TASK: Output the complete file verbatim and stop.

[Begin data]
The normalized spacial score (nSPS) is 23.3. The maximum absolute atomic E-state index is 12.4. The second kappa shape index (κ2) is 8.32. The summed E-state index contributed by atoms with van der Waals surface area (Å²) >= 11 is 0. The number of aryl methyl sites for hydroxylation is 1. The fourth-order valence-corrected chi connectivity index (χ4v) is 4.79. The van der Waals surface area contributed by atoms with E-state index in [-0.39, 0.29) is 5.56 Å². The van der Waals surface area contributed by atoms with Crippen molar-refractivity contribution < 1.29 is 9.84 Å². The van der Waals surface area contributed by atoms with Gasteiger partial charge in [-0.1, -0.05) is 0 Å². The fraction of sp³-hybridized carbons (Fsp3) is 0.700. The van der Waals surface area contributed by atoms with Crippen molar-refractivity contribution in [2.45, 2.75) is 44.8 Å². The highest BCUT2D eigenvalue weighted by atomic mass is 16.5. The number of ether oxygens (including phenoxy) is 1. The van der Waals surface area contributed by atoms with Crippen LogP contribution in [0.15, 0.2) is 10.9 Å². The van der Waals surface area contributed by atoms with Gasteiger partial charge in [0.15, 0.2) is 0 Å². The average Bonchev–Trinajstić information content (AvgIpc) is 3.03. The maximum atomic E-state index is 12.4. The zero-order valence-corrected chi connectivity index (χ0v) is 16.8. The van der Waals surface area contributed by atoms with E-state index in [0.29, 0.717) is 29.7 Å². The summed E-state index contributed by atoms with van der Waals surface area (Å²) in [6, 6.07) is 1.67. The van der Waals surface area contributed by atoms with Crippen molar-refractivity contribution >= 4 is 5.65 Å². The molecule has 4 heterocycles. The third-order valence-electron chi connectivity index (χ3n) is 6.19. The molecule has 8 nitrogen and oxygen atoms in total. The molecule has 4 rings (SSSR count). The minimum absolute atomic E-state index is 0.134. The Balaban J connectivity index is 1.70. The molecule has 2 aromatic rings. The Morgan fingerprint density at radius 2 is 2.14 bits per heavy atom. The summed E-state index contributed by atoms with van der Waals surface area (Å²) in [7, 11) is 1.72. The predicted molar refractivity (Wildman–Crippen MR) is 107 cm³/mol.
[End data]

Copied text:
The normalized spacial score (nSPS) is 23.3. The maximum absolute atomic E-state index is 12.4. The second kappa shape index (κ2) is 8.32. The summed E-state index contributed by atoms with van der Waals surface area (Å²) >= 11 is 0. The number of aryl methyl sites for hydroxylation is 1. The fourth-order valence-corrected chi connectivity index (χ4v) is 4.79. The van der Waals surface area contributed by atoms with E-state index in [-0.39, 0.29) is 5.56 Å². The van der Waals surface area contributed by atoms with Crippen molar-refractivity contribution < 1.29 is 9.84 Å². The van der Waals surface area contributed by atoms with Gasteiger partial charge in [-0.1, -0.05) is 0 Å². The fraction of sp³-hybridized carbons (Fsp3) is 0.700. The van der Waals surface area contributed by atoms with Crippen molar-refractivity contribution in [2.45, 2.75) is 44.8 Å². The highest BCUT2D eigenvalue weighted by atomic mass is 16.5. The number of ether oxygens (including phenoxy) is 1. The van der Waals surface area contributed by atoms with Crippen LogP contribution in [0.15, 0.2) is 10.9 Å². The van der Waals surface area contributed by atoms with Gasteiger partial charge in [0.15, 0.2) is 0 Å². The average Bonchev–Trinajstić information content (AvgIpc) is 3.03. The maximum atomic E-state index is 12.4. The zero-order valence-corrected chi connectivity index (χ0v) is 16.8. The van der Waals surface area contributed by atoms with E-state index in [0.29, 0.717) is 29.7 Å². The summed E-state index contributed by atoms with van der Waals surface area (Å²) in [6, 6.07) is 1.67. The van der Waals surface area contributed by atoms with Crippen molar-refractivity contribution >= 4 is 5.65 Å². The molecule has 4 heterocycles. The third-order valence-electron chi connectivity index (χ3n) is 6.19. The molecule has 8 nitrogen and oxygen atoms in total. The molecule has 4 rings (SSSR count). The minimum absolute atomic E-state index is 0.134. The Balaban J connectivity index is 1.70. The molecule has 2 aromatic rings. The Morgan fingerprint density at radius 2 is 2.14 bits per heavy atom. The summed E-state index contributed by atoms with van der Waals surface area (Å²) in [7, 11) is 1.72. The predicted molar refractivity (Wildman–Crippen MR) is 107 cm³/mol.